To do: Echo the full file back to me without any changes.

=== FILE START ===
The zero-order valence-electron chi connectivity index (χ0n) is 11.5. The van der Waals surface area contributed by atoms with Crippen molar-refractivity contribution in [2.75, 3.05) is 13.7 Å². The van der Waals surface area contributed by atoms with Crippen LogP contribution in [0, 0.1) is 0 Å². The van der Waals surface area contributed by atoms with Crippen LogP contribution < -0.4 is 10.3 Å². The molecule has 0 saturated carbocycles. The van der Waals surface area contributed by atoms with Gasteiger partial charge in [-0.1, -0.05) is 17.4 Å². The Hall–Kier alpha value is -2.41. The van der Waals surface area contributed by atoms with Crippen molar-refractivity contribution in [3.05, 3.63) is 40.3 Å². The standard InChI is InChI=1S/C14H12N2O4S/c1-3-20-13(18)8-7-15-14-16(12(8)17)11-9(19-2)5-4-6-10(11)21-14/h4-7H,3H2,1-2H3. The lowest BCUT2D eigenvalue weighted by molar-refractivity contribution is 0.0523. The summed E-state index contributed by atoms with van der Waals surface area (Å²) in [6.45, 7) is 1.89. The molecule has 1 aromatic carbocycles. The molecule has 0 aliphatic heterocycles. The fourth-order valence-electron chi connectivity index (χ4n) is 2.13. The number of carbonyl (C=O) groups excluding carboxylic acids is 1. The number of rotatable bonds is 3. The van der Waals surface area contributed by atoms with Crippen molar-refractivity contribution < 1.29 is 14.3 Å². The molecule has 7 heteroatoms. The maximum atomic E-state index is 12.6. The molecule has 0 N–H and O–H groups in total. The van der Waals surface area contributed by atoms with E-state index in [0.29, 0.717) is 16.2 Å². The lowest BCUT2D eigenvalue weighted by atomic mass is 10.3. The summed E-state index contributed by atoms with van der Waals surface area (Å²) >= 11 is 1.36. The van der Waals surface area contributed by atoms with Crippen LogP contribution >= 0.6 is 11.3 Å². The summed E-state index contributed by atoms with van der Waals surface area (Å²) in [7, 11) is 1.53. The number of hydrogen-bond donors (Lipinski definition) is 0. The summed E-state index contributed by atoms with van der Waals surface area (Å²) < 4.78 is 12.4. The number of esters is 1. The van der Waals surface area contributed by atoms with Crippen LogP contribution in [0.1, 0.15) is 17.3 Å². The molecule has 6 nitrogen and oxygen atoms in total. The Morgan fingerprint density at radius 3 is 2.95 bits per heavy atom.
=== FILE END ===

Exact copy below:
The zero-order valence-electron chi connectivity index (χ0n) is 11.5. The van der Waals surface area contributed by atoms with Crippen molar-refractivity contribution in [2.75, 3.05) is 13.7 Å². The van der Waals surface area contributed by atoms with Crippen LogP contribution in [0, 0.1) is 0 Å². The van der Waals surface area contributed by atoms with Crippen LogP contribution < -0.4 is 10.3 Å². The molecule has 0 saturated carbocycles. The van der Waals surface area contributed by atoms with Gasteiger partial charge in [-0.1, -0.05) is 17.4 Å². The Hall–Kier alpha value is -2.41. The van der Waals surface area contributed by atoms with Crippen molar-refractivity contribution in [3.05, 3.63) is 40.3 Å². The standard InChI is InChI=1S/C14H12N2O4S/c1-3-20-13(18)8-7-15-14-16(12(8)17)11-9(19-2)5-4-6-10(11)21-14/h4-7H,3H2,1-2H3. The lowest BCUT2D eigenvalue weighted by molar-refractivity contribution is 0.0523. The summed E-state index contributed by atoms with van der Waals surface area (Å²) in [6.45, 7) is 1.89. The molecule has 1 aromatic carbocycles. The molecule has 0 aliphatic heterocycles. The fourth-order valence-electron chi connectivity index (χ4n) is 2.13. The number of carbonyl (C=O) groups excluding carboxylic acids is 1. The number of rotatable bonds is 3. The van der Waals surface area contributed by atoms with Crippen molar-refractivity contribution < 1.29 is 14.3 Å². The molecule has 7 heteroatoms. The maximum atomic E-state index is 12.6. The molecule has 0 N–H and O–H groups in total. The van der Waals surface area contributed by atoms with E-state index in [0.29, 0.717) is 16.2 Å². The lowest BCUT2D eigenvalue weighted by atomic mass is 10.3. The summed E-state index contributed by atoms with van der Waals surface area (Å²) >= 11 is 1.36. The van der Waals surface area contributed by atoms with Crippen LogP contribution >= 0.6 is 11.3 Å². The summed E-state index contributed by atoms with van der Waals surface area (Å²) in [7, 11) is 1.53. The number of hydrogen-bond donors (Lipinski definition) is 0. The summed E-state index contributed by atoms with van der Waals surface area (Å²) < 4.78 is 12.4. The number of esters is 1. The van der Waals surface area contributed by atoms with Crippen LogP contribution in [0.1, 0.15) is 17.3 Å². The molecule has 6 nitrogen and oxygen atoms in total. The Morgan fingerprint density at radius 3 is 2.95 bits per heavy atom.